Assumption #5: If I don’t sell myself well enough, they won’t be interested

Lyn with Jacqueline Harvey at CYA
Lyn with the lovely Jacqueline Harvey after attending her masterclass at CYA 2017


I believe publishers are interested in two things in these sessions: Your work (first and foremost of course), and your personality (that you’d be someone they could work with). I doubt there’s anything you can say in your interview that would convince them to take your work on if they’d already decided not to. But there’s probably plenty of things you could say that would seal the deal for them not taking you on. And one of those things would be arguing with them! Sounds obvious, doesn’t it? But there were plenty of horror stories floating around of new writers doing just that.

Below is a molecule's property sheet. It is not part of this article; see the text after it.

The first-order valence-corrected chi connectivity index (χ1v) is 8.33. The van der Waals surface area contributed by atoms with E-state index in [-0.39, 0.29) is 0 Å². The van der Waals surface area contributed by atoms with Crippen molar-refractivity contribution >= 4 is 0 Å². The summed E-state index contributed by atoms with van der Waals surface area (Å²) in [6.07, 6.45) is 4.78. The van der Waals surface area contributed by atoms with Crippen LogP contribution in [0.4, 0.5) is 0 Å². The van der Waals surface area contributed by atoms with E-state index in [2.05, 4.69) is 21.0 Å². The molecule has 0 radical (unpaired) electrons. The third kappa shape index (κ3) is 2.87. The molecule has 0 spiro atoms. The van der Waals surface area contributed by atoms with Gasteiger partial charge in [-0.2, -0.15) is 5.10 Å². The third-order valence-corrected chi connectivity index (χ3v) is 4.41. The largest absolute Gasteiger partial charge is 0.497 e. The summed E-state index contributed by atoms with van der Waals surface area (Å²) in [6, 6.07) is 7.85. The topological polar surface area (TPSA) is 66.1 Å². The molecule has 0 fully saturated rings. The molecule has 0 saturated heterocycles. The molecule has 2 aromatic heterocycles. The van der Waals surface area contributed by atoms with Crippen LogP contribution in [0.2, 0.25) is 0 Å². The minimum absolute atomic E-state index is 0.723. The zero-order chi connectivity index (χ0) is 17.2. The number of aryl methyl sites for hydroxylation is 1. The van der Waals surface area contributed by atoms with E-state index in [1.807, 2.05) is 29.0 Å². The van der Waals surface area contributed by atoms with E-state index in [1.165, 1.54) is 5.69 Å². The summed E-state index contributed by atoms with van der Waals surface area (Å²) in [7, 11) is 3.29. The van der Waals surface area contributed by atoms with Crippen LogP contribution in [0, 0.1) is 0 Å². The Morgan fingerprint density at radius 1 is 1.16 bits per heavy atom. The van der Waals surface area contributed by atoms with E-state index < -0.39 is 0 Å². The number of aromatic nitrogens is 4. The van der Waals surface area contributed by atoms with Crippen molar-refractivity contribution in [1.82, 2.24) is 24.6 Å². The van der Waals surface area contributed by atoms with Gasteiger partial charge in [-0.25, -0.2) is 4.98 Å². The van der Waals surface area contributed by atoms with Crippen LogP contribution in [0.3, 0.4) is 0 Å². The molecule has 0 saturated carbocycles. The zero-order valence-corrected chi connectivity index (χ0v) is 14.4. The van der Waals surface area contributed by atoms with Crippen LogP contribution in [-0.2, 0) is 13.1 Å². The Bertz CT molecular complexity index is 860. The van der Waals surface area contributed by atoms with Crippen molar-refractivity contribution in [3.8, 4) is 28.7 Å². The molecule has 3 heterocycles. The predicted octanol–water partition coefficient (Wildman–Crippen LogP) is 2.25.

So what did I learn out of all this? Here’s my top take-homes from this experience (both the publisher sessions and the actual conference):

  1. Go with an open mind. Park your ego and don’t be precious about your work.
  2. Listen carefully to feedback from publishers and take it gracefully — this is the true value of the sessions you book.
  3. There’s so much to take in — take notes! Reading back over them, you’ll be surprised how much has probably gone straight to long-term storage.
  4. Allow time to digest everything and to mull over the advice and your notes. You’ll probably be doing this for days afterwards.
  5. If you’ve had a knockback, or your dreams were crushed (despite lowering expectations), give yourself time to breathe. Then dust yourself off, stand up and keep going!

One thing was abundantly clear from everyone who had achieved some measure of success:


Now, to take my own advice…

Leave a Reply

Your email address will not be published. Required fields are marked *